Activity in the Zone of Disruption: Pitney Bowes' AcceleJet15 Sep, 2015
Analyst Jim Hamilton of InfoTrends blogs the following:
Pitney Bowes has just announced a new product called the AcceleJet printing and finishing system. AcceleJet is a narrow-web, continuous-feed to cut-sheet, inkjet printing system capable of speeds up to 246 feet per minute (75 meters per minute) and throughput exceeding 500 letter-sized images per minute. Intended for a monthly volume range of four to ten million letter/A4 images per month, Pitney Bowes is targeting the AcceleJet at market segments such as service bureaus, direct mailers, and in-house operations in non-profits, financial services, insurance, healthcare, utilities, and government. Pitney Bowes estimates that an AcceleJet system including the controller, print engine, and finishing capable of dynamic perforation, sheeting, and stacking will have an average system selling price of $850,000.
AcceleJet fits well in the gap between existing cut-sheet electrophotographic and continuous feed inkjet color products. This gap, known as “the Zone of Disruption,” is an area where high-speed and cost-effective products are challenging existing offerings. To be viable in this zone requires an acquisition price less than $1 million, high levels of productivity, and a running cost model below that of toner-based products. Pitney Bowes’ new AcceleJet printing and finishing system meets all of these requirements and joins a small number of other offerings that are available today (or will be soon). Current inkjet products in the Zone include Canon Océ’s VarioPrint i300, Delphax’s elan 250/500, Xerox’s Rialto 900, and now Pitney Bowes’ AcceleJet. AcceleJet is most similar in concept to Xerox’s Rialto, but from a price point and productivity perspective will compete with the B3-format VarioPrint i300 and the B2-format elan 250/500. Existing B2-format digital products like HP Indigo’s 10000 and Fujifilm’s J Press 720S come in at a higher price point above the Zone and are both targeted at general commercial and higher quality publication markets. The primary focus of products in the Zone today is in applications like bills & statements, direct mail, and educational books.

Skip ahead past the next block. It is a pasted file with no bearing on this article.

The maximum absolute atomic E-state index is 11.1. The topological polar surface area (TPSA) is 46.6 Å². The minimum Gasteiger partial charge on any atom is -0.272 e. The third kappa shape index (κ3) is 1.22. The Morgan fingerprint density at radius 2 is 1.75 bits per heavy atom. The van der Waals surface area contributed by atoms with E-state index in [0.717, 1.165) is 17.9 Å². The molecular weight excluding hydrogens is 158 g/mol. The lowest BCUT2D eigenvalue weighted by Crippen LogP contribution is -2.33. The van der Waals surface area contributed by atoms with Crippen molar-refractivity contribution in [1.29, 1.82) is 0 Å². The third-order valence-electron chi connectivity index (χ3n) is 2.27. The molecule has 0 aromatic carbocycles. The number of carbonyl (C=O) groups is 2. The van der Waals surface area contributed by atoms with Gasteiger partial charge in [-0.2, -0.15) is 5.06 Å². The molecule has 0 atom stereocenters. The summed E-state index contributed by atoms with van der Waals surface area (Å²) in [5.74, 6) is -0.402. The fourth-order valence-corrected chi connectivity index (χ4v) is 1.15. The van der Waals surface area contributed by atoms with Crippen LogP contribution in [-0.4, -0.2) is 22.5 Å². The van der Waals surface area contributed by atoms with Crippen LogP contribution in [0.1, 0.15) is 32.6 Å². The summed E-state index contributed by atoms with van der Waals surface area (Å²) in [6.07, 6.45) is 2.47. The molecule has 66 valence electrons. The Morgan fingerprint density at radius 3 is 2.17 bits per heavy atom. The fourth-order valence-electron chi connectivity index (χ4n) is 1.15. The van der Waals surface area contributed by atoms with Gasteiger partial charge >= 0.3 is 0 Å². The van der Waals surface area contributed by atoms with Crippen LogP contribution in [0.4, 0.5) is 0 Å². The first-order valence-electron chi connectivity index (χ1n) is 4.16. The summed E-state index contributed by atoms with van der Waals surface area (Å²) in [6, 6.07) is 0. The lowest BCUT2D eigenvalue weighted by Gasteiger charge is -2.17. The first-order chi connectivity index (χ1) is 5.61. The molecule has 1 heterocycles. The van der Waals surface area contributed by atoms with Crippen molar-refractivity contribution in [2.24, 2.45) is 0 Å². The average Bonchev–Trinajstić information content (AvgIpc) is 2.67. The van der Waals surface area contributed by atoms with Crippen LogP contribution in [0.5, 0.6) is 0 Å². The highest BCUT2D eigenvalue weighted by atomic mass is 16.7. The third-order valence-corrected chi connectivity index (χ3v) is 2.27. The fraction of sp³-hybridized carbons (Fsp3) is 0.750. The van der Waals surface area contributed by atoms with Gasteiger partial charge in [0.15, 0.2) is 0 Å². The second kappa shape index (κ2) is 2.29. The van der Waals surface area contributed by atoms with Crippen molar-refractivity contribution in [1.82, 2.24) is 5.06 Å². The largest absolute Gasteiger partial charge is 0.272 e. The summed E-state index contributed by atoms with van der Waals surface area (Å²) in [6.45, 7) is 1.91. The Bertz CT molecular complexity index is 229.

AcceleJet is an important new market addition in the Zone of Disruption that will bring the benefits of high-speed color inkjet to a new class of users. In a market place where color is king, personalization is the norm, and manufacturing is not only lean, but also just-in-time, AcceleJet has the potential to help producers of transactional documents and direct mail to address document complexity, compliance risks, and reply rates in a highly automated fashion.
Continuous-feed inkjet products with web widths of 20 inches or wider have had remarkable success in the past few years but not all users are able to afford a million-dollar plus price tag, particularly if they need to build in a second unit as back-up or disaster recovery as part of their capabilities. Getting underneath a million dollar capital acquisition level opens up new opportunities for these users. Product footprint is another factor. Products in the Zone will be more attractive if they fit into size constrained environments more easily than the 20-inch continuous-feed inkjet offerings.
With AcceleJet, Pitney Bowes now has an inkjet printing system portfolio that stretches in format from 1-up to 4-up to meet the application and volume needs of a broad range of users. Pitney Bowes’ expertise in the print & mail market is another important aspect of the announcement. None of the other continuous-feed inkjet printing system vendors brings the same level of accumulated knowledge about mailstream workflow as Pitney Bowes. Together with Pitney Bowes offerings such as Print+ Messenger and Epic, this assembled package should be very attractive to users in print & mail environments who want to gain the advantages of a white paper factory at a scale that fits their needs.
InfoTrends has just completed a white paper on AcceleJet that Pitney Bowes will be distributing at Graph Expo. For a look at Graph Expo, see my blog entitled “Graph Expo Expectations.” Visit http://www.infotrends.com for company information.